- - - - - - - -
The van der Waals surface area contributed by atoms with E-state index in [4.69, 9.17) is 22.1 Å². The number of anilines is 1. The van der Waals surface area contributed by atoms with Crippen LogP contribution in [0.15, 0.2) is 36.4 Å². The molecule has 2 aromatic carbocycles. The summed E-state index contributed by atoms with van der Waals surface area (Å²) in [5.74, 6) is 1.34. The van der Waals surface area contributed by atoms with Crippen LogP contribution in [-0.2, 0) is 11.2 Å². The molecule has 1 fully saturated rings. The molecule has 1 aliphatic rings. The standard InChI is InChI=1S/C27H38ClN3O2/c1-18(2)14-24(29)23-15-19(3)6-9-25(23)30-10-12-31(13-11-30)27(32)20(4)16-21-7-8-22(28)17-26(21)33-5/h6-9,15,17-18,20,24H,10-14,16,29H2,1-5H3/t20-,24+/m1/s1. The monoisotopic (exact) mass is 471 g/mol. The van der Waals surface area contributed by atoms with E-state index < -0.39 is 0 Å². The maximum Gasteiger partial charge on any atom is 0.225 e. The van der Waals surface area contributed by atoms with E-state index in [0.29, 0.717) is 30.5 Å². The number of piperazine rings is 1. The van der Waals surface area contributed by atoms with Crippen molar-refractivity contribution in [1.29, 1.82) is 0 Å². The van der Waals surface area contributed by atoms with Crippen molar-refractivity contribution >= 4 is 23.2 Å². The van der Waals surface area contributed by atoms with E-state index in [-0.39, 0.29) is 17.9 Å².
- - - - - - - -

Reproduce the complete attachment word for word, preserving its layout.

The van der Waals surface area contributed by atoms with E-state index in [4.69, 9.17) is 22.1 Å². The number of anilines is 1. The van der Waals surface area contributed by atoms with Crippen LogP contribution in [0.15, 0.2) is 36.4 Å². The molecule has 2 aromatic carbocycles. The summed E-state index contributed by atoms with van der Waals surface area (Å²) in [5.74, 6) is 1.34. The van der Waals surface area contributed by atoms with Crippen LogP contribution in [-0.2, 0) is 11.2 Å². The molecule has 1 fully saturated rings. The molecule has 1 aliphatic rings. The standard InChI is InChI=1S/C27H38ClN3O2/c1-18(2)14-24(29)23-15-19(3)6-9-25(23)30-10-12-31(13-11-30)27(32)20(4)16-21-7-8-22(28)17-26(21)33-5/h6-9,15,17-18,20,24H,10-14,16,29H2,1-5H3/t20-,24+/m1/s1. The monoisotopic (exact) mass is 471 g/mol. The van der Waals surface area contributed by atoms with E-state index < -0.39 is 0 Å². The maximum Gasteiger partial charge on any atom is 0.225 e. The van der Waals surface area contributed by atoms with E-state index in [0.29, 0.717) is 30.5 Å². The number of piperazine rings is 1. The van der Waals surface area contributed by atoms with Crippen molar-refractivity contribution in [1.29, 1.82) is 0 Å². The van der Waals surface area contributed by atoms with Crippen molar-refractivity contribution >= 4 is 23.2 Å². The van der Waals surface area contributed by atoms with E-state index in [-0.39, 0.29) is 17.9 Å².